Today, I had occasion to wonder, what is objective morality supposed to do for us?
Is it supposed to tell you when to ignore your moral feelings, and act against them? Just like an attitude indicator tells the pilot when he is disoriented?
This seems like an impossibility. Your subjective morality is what you think you should do. Your subjective morality cannot assert that you ought not do what you ought to do. Therefore, if you think you ought to follow an objective/algorithmic moral code, then your subjective morality is already in concurrence, rendering the objective moral code redundant.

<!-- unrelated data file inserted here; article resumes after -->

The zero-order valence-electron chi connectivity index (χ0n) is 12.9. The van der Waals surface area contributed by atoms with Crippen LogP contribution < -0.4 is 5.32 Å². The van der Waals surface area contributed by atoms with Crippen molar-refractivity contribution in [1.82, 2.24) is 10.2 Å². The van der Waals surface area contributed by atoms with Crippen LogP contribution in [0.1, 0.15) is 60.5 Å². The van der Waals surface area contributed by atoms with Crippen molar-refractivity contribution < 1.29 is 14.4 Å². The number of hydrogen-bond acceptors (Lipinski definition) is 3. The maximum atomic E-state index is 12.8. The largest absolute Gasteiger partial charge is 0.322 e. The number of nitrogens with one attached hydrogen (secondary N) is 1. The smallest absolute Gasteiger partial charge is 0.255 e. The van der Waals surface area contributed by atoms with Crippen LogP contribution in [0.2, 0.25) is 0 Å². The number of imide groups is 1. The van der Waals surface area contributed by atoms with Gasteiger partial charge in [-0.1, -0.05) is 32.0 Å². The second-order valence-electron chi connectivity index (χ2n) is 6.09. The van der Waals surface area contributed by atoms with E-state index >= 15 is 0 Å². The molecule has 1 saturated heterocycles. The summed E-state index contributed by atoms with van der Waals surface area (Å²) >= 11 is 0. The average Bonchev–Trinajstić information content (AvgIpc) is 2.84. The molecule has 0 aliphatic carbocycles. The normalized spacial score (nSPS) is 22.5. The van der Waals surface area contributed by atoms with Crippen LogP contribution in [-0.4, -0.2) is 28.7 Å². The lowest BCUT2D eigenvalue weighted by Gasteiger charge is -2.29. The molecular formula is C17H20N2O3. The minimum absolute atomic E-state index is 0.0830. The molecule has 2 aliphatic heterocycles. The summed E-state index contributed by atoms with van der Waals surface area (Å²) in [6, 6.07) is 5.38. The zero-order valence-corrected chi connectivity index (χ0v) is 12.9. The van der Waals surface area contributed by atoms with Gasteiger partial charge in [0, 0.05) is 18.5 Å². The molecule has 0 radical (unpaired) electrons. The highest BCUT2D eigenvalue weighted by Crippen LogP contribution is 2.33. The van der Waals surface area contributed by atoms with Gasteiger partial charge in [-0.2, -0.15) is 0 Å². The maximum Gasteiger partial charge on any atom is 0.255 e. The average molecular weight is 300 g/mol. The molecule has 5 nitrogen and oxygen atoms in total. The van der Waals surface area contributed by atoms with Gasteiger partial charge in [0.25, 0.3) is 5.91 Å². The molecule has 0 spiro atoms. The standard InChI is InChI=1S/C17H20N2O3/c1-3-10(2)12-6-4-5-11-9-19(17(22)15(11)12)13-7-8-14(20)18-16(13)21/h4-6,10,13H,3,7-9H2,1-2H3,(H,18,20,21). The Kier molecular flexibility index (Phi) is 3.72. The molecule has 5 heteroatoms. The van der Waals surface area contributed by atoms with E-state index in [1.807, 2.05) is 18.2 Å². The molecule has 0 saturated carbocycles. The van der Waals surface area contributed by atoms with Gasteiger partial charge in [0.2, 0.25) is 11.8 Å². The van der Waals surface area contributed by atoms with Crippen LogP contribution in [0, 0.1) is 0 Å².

In other words, what grounds do we have to determine that we ought to follow a certain code, apart from our ability to determine that we ought to prefer the consequences of following that code?
This is the zone in which theistic arguments about morality collapse. These arguments desire to tie morality with God. One style of argument claims that God must exist in order to give force to morality, and that without this force, we have no reason to be moral. It's corollary is that atheists are morally challenged. But calling this argument circular is an insult to circular arguments everywhere. To start with, if we didn't care to lend our own force to moral behavior, we wouldn't have been motivated to accept the argument's premises, making the conclusion redundant. To finish with, the conclusions don't even follow from the premises.